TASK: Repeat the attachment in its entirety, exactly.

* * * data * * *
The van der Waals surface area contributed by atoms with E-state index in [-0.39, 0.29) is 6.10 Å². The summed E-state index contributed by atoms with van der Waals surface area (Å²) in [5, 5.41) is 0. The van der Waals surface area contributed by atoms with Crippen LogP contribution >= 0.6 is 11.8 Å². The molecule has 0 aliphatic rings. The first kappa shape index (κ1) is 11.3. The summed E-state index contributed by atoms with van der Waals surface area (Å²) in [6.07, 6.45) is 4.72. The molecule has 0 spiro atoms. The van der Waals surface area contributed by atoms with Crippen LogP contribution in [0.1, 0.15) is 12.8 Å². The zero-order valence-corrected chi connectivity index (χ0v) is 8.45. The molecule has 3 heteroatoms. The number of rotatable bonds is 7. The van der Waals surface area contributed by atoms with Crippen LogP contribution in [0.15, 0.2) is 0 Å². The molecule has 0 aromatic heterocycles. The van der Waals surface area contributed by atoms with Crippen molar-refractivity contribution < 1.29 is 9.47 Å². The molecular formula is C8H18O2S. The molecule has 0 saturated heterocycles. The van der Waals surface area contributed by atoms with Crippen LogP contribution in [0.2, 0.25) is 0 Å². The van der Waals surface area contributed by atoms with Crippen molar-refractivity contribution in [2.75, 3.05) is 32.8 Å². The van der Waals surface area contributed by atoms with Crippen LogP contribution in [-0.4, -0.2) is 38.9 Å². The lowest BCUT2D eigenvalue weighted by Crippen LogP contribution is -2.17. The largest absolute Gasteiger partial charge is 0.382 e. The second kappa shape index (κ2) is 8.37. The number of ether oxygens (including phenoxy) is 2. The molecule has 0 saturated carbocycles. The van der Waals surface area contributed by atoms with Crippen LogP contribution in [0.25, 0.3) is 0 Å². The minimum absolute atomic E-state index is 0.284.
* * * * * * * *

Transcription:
The van der Waals surface area contributed by atoms with E-state index in [-0.39, 0.29) is 6.10 Å². The summed E-state index contributed by atoms with van der Waals surface area (Å²) in [5, 5.41) is 0. The van der Waals surface area contributed by atoms with Crippen LogP contribution >= 0.6 is 11.8 Å². The molecule has 0 aliphatic rings. The first kappa shape index (κ1) is 11.3. The summed E-state index contributed by atoms with van der Waals surface area (Å²) in [6.07, 6.45) is 4.72. The molecule has 0 spiro atoms. The van der Waals surface area contributed by atoms with Crippen LogP contribution in [0.1, 0.15) is 12.8 Å². The zero-order valence-corrected chi connectivity index (χ0v) is 8.45. The molecule has 3 heteroatoms. The number of rotatable bonds is 7. The van der Waals surface area contributed by atoms with Crippen LogP contribution in [0.15, 0.2) is 0 Å². The molecule has 0 aromatic heterocycles. The van der Waals surface area contributed by atoms with Crippen molar-refractivity contribution < 1.29 is 9.47 Å². The molecular formula is C8H18O2S. The molecule has 0 saturated heterocycles. The van der Waals surface area contributed by atoms with Crippen LogP contribution in [0.2, 0.25) is 0 Å². The van der Waals surface area contributed by atoms with Crippen molar-refractivity contribution in [2.75, 3.05) is 32.8 Å². The van der Waals surface area contributed by atoms with Crippen LogP contribution in [-0.4, -0.2) is 38.9 Å². The lowest BCUT2D eigenvalue weighted by Crippen LogP contribution is -2.17. The largest absolute Gasteiger partial charge is 0.382 e. The second kappa shape index (κ2) is 8.37. The number of ether oxygens (including phenoxy) is 2. The molecule has 0 saturated carbocycles. The van der Waals surface area contributed by atoms with Crippen LogP contribution in [0.25, 0.3) is 0 Å². The minimum absolute atomic E-state index is 0.284.